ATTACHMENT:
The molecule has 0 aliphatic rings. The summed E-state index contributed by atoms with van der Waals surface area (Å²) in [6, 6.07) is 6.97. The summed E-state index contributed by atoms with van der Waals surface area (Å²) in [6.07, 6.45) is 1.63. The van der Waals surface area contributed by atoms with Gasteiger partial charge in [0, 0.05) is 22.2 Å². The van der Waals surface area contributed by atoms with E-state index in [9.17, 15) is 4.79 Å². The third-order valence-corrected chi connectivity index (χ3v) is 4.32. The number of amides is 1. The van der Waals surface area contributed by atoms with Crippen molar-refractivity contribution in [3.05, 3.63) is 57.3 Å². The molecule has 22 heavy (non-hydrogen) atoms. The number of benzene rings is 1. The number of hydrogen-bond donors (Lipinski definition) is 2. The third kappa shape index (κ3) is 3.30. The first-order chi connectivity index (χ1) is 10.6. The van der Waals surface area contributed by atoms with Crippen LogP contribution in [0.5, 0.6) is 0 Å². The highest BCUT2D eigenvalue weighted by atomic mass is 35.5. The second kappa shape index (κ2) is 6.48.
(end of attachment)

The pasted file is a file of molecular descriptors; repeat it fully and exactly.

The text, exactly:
The molecule has 0 aliphatic rings. The summed E-state index contributed by atoms with van der Waals surface area (Å²) in [6, 6.07) is 6.97. The summed E-state index contributed by atoms with van der Waals surface area (Å²) in [6.07, 6.45) is 1.63. The van der Waals surface area contributed by atoms with Gasteiger partial charge in [0, 0.05) is 22.2 Å². The van der Waals surface area contributed by atoms with E-state index in [9.17, 15) is 4.79 Å². The third-order valence-corrected chi connectivity index (χ3v) is 4.32. The number of amides is 1. The van der Waals surface area contributed by atoms with Crippen molar-refractivity contribution in [3.05, 3.63) is 57.3 Å². The molecule has 22 heavy (non-hydrogen) atoms. The number of benzene rings is 1. The number of hydrogen-bond donors (Lipinski definition) is 2. The third kappa shape index (κ3) is 3.30. The first-order chi connectivity index (χ1) is 10.6. The van der Waals surface area contributed by atoms with Crippen LogP contribution in [0.5, 0.6) is 0 Å². The highest BCUT2D eigenvalue weighted by atomic mass is 35.5. The second kappa shape index (κ2) is 6.48.